The ride of the scanner people

Hiya bookies! Summer might not be here yet, but summer is here, if you know what I mean. It’s hot outside! Ain’t it grand?

Several months ago I bought a collection consisting of at least 3,000 books, at a guess. So, naturally, I woke up this morning and decided that what I needed was…more books! So I went to an estate sale, got there about 45 minutes early and was surprised to be 2nd in line. They advertised 1,000’s of books, which in reality was more like 300 or so, but I doubted the whole 1,000’s thing anyway. While in line I chatted with a new bookseller I had never met before, a nice guy who had already met some of the other sellers. The time passed fairly quickly, although by opening time of 9 am it was getting really hot out there.

So, anyway, as we’re all mulling about looking at books, I realized the new guy was one of the Scanner People. Regular readers know how I feel about them; I don’t get it. Why sell books, if you aren’t going to bother learning about them? Why not sell some other widget, if all you’re going to do is let a bar-code scanner tell you which books are worth money and which ones aren’t? Heck, if a book doesn’t have a bar-code, you’re clueless, and most books don’t have bar-codes. Like I said, I don’t get it.

I bought a box of books at that first sale and went to a second, although I debated this because I was getting hungry. But I had seen some Nazi memorabilia in the photos advertising the second sale, and some books, and I figured that a guy who collected Nazi stuff was into WW2 books, so I went. As it turns out, the guy didn’t collect the Nazi stuff, he took it off the battlefield when he was in Europe with the 84th Infantry Division. And, just as I had suspected, he had some great books. I bought two boxes full, with some stuff genuinely rare, and other stuff signed by some cool people. When I post them you’ll see some neat new stuff in my history categories.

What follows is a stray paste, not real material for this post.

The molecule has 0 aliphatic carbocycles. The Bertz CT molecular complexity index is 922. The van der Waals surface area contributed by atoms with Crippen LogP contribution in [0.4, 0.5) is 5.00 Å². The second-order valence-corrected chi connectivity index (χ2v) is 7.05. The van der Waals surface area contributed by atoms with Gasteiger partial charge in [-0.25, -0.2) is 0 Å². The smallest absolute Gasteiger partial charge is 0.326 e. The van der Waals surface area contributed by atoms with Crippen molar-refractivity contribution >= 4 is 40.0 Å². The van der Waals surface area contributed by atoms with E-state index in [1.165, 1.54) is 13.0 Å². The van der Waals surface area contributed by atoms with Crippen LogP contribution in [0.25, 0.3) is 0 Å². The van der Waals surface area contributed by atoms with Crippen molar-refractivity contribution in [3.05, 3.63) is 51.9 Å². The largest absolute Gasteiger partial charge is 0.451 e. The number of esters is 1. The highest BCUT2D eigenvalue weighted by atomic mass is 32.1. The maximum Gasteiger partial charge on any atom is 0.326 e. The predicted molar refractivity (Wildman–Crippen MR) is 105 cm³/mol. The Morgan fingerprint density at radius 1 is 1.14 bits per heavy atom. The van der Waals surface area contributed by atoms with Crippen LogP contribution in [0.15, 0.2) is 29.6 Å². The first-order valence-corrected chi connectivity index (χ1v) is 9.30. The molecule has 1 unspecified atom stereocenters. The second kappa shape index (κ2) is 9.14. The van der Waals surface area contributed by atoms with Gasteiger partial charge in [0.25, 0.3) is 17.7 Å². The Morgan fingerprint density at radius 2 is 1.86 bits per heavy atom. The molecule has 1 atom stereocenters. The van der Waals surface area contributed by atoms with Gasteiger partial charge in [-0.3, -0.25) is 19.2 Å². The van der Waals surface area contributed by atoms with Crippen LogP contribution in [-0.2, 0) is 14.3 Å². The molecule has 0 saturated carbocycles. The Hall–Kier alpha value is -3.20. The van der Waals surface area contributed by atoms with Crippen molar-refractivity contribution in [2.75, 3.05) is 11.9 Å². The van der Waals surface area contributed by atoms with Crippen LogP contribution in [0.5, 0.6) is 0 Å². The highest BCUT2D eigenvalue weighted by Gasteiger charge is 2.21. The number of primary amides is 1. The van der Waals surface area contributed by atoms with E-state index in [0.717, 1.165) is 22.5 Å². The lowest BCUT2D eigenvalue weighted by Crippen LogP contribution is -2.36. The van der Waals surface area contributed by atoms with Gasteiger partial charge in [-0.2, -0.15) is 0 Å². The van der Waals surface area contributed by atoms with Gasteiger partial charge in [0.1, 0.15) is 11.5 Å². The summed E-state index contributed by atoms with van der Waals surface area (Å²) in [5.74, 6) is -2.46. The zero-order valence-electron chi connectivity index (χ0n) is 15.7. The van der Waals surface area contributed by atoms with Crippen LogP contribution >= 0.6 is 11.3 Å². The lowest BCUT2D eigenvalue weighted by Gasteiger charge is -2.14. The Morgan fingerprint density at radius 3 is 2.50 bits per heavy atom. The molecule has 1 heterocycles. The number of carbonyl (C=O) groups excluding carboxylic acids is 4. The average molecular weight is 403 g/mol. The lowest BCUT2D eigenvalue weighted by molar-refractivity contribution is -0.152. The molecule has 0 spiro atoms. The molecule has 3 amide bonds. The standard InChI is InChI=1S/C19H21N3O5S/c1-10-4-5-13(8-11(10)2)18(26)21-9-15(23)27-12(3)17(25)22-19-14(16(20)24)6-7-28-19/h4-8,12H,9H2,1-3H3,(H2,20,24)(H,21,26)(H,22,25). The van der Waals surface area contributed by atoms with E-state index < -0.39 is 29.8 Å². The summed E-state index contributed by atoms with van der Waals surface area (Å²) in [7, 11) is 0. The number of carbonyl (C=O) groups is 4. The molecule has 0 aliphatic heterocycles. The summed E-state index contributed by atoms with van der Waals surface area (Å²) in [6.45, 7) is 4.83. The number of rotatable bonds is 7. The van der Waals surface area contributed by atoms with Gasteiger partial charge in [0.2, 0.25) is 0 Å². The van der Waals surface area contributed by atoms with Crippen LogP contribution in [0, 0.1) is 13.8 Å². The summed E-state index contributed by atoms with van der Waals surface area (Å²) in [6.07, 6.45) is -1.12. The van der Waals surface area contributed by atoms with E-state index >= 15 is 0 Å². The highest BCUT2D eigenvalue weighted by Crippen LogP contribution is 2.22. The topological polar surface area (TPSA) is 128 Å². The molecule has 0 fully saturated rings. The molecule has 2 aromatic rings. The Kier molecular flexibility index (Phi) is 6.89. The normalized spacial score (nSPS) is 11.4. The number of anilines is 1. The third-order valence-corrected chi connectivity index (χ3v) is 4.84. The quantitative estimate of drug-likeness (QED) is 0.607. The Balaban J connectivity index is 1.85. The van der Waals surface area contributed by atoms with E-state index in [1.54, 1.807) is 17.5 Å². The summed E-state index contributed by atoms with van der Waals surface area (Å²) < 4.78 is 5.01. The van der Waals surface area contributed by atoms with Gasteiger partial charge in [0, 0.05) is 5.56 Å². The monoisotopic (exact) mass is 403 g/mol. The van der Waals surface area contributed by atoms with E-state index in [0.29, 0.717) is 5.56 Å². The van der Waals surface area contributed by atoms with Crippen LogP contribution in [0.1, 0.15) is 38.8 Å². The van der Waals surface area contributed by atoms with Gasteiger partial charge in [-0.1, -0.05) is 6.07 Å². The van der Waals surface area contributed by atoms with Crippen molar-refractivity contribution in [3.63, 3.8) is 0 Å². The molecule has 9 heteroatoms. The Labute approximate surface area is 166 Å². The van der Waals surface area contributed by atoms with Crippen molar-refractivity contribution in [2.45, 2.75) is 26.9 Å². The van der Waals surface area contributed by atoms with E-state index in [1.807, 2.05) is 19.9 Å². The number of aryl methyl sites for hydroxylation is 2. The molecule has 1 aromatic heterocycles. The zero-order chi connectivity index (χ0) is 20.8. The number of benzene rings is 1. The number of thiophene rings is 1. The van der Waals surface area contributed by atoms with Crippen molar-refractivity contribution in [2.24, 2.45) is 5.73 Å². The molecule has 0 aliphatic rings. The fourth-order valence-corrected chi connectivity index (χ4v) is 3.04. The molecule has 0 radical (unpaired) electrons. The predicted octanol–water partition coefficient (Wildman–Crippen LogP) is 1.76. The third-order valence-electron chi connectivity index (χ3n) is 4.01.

And not one of them had a bar-code. I’ve often used the example of the scanner person who scanned a copy of Cold Mountain and walked on, since the book went through about a million printings and there are thousands of them out them you can pick up for nothing. Why bother looking at it? Except, I did. And it was a rare first edition. Pristine, in fact, unread. And signed. I let it go for $100, which is cheap. But, as my website says, that’s what I do. And the scanner person? He didn’t have a clue what he missed. Just as he would have walked right by all of those great books at the second sale today.

What a shame.

For him, not for me. For my part, I hope he keeps using his scanner and never learns a damned thing about books. He was a nice guy and he probably makes good money doing it his way. More power to him.

I guess.

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